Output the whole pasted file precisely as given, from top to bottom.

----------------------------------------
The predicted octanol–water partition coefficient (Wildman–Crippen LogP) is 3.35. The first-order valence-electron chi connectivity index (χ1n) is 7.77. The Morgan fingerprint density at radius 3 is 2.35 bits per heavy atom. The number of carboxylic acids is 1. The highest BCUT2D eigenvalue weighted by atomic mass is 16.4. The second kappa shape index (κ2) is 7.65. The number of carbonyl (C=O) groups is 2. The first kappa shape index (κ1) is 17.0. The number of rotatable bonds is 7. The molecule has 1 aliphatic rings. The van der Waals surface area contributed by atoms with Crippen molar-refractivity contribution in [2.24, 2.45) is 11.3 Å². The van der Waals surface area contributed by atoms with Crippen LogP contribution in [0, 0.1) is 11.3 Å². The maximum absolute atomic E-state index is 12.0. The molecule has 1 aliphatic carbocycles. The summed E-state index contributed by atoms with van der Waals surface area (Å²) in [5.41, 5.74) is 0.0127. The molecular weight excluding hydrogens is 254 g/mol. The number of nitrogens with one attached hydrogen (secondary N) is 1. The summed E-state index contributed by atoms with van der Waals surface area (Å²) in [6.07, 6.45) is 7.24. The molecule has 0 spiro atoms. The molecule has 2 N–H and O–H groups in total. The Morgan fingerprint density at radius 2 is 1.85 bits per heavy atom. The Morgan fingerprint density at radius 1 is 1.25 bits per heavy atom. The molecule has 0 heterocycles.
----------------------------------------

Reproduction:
The predicted octanol–water partition coefficient (Wildman–Crippen LogP) is 3.35. The first-order valence-electron chi connectivity index (χ1n) is 7.77. The Morgan fingerprint density at radius 3 is 2.35 bits per heavy atom. The number of carboxylic acids is 1. The highest BCUT2D eigenvalue weighted by atomic mass is 16.4. The second kappa shape index (κ2) is 7.65. The number of carbonyl (C=O) groups is 2. The first kappa shape index (κ1) is 17.0. The number of rotatable bonds is 7. The molecule has 1 aliphatic rings. The van der Waals surface area contributed by atoms with Crippen molar-refractivity contribution in [2.24, 2.45) is 11.3 Å². The van der Waals surface area contributed by atoms with Crippen LogP contribution in [0, 0.1) is 11.3 Å². The maximum absolute atomic E-state index is 12.0. The molecule has 1 aliphatic carbocycles. The summed E-state index contributed by atoms with van der Waals surface area (Å²) in [5.41, 5.74) is 0.0127. The molecular weight excluding hydrogens is 254 g/mol. The number of nitrogens with one attached hydrogen (secondary N) is 1. The summed E-state index contributed by atoms with van der Waals surface area (Å²) in [6.07, 6.45) is 7.24. The molecule has 0 spiro atoms. The molecule has 2 N–H and O–H groups in total. The Morgan fingerprint density at radius 2 is 1.85 bits per heavy atom. The Morgan fingerprint density at radius 1 is 1.25 bits per heavy atom. The molecule has 0 heterocycles.